Appraisals: The worst invention of the late 20th century
Your strengths, weakness and ways to improve at work are aired in appraisals with your line manager, but not all managers like them. There are three simple questions that'll improve your appraisal technique...
All your managers should have the interpersonal skills to communicate clearly with their direct reports about strengths and weaknesses, and be realistic and fair about how they're doing at work.
What are appraisals?
A staff appraisal is a performance review at work. They're usually delivered by a line manager to an employee. It's a chance to review your progress, develop your training and plan a way forward. It's a balance of positive and negative feedback and if done properly, will give you a way to move forward to benefit your career and the prospects of the team and business.
But, that's not always the case...
"It should be HR's job"
Managers have pushed back against appraisals - they don't want to do them because traditionally, it's HR's duty.
Subsequently, the tired and much-dreaded appraisal has become an annual or bi-annual process.
Dogs get better and more frequent coaching than that.
If you want to motivate your team using appraisals and get their best performance, the quality of these conversations need to improve and be a lot more frequent - daily, if you can manage it.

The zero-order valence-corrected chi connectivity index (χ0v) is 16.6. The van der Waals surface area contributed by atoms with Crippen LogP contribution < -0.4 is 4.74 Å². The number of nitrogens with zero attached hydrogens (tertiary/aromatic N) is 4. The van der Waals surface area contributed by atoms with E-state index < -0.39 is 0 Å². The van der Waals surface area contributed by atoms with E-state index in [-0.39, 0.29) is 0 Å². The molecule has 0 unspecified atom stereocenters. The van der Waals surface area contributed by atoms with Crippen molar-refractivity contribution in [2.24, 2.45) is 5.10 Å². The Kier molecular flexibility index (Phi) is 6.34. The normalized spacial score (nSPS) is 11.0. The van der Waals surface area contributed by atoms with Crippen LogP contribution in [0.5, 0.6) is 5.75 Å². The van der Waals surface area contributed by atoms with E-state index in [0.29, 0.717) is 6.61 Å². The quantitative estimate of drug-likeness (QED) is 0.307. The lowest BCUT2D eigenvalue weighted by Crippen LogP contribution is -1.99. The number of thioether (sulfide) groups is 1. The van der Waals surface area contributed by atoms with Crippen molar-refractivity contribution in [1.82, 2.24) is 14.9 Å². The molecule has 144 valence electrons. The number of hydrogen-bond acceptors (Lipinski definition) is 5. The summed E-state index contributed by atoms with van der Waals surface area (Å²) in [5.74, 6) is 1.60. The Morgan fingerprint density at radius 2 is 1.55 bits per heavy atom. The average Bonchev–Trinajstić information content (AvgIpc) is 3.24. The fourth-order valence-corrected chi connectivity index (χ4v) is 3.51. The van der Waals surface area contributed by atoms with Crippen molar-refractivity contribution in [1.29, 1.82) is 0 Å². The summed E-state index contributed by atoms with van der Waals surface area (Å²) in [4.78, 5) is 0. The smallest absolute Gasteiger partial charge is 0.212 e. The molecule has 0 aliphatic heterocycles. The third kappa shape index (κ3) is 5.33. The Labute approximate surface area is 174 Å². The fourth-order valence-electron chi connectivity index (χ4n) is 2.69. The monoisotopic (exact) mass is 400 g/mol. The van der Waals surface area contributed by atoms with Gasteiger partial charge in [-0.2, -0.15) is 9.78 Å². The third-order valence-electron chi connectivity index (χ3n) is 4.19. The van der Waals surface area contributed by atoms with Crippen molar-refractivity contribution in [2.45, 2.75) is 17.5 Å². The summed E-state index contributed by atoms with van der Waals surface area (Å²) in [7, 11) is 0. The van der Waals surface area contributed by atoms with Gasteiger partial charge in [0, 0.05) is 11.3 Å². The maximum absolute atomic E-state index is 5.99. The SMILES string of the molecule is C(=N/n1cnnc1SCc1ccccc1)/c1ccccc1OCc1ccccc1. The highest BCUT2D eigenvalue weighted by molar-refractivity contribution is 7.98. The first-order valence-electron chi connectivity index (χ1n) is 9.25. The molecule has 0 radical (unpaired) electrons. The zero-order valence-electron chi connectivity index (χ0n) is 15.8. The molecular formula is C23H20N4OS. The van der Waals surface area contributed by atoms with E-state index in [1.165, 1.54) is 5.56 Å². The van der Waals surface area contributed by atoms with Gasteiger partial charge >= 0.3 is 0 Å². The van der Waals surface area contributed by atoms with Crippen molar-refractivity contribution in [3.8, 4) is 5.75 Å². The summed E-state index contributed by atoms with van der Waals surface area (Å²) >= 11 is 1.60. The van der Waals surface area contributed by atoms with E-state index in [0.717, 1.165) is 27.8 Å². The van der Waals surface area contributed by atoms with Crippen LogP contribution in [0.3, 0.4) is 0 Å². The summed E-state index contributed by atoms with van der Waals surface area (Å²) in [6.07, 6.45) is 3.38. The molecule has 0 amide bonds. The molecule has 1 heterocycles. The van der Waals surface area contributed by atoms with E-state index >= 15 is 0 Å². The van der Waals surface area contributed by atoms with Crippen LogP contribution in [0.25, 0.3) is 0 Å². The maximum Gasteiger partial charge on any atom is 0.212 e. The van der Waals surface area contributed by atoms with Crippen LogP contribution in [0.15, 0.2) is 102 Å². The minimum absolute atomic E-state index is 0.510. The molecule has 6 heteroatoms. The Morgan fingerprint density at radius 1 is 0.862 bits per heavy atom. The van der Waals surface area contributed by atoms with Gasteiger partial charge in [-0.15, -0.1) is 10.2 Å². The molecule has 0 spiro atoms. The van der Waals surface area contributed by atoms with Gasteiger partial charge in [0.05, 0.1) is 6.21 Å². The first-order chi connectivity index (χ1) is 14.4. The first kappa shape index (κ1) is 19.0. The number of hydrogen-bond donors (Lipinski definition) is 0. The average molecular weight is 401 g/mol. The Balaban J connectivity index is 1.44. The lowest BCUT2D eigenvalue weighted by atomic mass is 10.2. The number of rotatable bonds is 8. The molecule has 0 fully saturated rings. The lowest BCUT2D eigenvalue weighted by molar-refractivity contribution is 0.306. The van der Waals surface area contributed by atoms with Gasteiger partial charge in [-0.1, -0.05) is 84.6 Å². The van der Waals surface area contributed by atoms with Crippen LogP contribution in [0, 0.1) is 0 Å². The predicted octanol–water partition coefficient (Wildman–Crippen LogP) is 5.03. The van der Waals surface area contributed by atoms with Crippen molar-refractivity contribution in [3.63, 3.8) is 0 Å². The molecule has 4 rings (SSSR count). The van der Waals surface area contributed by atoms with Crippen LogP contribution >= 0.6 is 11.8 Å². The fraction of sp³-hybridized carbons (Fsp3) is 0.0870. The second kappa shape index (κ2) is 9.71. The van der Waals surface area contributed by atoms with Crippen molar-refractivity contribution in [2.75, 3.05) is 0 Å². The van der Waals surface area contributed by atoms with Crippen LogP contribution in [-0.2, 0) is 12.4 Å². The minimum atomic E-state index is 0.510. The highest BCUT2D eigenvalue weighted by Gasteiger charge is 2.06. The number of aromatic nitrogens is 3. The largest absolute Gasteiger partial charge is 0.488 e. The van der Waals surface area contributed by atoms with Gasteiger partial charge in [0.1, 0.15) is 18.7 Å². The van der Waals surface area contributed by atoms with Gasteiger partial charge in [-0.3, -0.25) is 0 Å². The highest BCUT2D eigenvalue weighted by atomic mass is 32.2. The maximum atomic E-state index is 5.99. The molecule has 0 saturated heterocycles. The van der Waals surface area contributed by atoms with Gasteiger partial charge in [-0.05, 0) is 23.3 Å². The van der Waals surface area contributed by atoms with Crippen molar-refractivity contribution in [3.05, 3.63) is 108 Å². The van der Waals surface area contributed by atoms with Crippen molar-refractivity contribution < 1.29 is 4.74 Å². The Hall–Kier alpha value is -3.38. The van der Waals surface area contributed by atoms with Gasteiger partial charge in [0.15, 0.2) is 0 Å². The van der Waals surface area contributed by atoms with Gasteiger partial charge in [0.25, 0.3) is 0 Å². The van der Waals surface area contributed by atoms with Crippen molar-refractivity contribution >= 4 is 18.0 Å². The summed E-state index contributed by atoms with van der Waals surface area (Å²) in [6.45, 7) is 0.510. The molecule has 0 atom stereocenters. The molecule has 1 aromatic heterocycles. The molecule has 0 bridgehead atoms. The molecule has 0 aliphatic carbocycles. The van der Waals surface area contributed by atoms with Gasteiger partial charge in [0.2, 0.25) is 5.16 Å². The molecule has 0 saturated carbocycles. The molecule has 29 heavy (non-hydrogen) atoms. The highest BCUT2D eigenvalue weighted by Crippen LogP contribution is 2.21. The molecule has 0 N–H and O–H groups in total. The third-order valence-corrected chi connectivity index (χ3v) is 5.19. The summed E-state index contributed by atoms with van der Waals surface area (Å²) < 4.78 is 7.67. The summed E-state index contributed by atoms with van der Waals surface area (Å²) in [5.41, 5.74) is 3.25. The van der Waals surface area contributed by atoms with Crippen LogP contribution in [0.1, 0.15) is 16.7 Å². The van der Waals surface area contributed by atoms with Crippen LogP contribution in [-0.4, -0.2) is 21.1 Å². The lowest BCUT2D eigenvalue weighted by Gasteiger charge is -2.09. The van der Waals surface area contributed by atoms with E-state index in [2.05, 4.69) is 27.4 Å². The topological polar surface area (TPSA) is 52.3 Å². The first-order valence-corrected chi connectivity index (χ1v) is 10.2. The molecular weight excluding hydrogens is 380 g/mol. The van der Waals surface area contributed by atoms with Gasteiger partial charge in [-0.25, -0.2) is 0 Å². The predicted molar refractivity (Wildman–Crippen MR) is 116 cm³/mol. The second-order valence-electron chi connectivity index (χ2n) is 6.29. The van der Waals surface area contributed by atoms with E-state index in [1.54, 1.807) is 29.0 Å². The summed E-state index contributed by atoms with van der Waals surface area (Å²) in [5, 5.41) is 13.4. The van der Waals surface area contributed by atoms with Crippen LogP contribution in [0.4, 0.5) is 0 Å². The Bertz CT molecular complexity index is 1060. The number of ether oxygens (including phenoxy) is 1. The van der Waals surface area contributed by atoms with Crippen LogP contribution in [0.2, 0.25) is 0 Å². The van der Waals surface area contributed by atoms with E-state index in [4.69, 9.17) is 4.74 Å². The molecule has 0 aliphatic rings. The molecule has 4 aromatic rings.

Every catch up needs to be:
- Relevant to the role or the role people are seeking to advance to.
- Measured against the outcomes that the role should be generating
- Unique to the individual
Three simple questions
Just three simple questions will encourage a quality dialogue.
And, it doesn't need to end in the review meeting - it can continue on a daily basis, at the coffee machine, water cooler or in the gym.
You can talk about individual tasks, or projects, as well as the job as a whole and how your employee is doing on their own and as part of the team.
Question one: “How well do you understand the job?”
You're asking them to describe their understanding about the practicalities of their role.
It focuses their attention specifically on a job or a task and you'll be able to respond in a clear way that tells them about your expectations.
It's not a question about what they understand about the job description, because most job descriptions detail minimum requirements, not expectations.
You want performance, so you must tell them so or you've no chance of getting it. Once you’re on the same page, you can proceed to question two.
Question two: "How good are you at it?"
This will either be an open discussion about their limitations or weaknesses, or an opportunity to share some candid feedback and evidence.
By candid feedback, I mean, be honest and fair.
Tell them straight, in language they'll understand - if you over-complicate the matter with corporate jargon, you'll breeze over the point and they'll miss it completely.
Question three: "What help do you need?"
Now we have a gap to bridge between the managers expectations and what’s really happening.
Their response will give you an opportunity to explore alternatives for development or support. They feel like a burden is lifted and you've got some positive steps to take without the browbeating. And you know each other a little better.
How simple is that?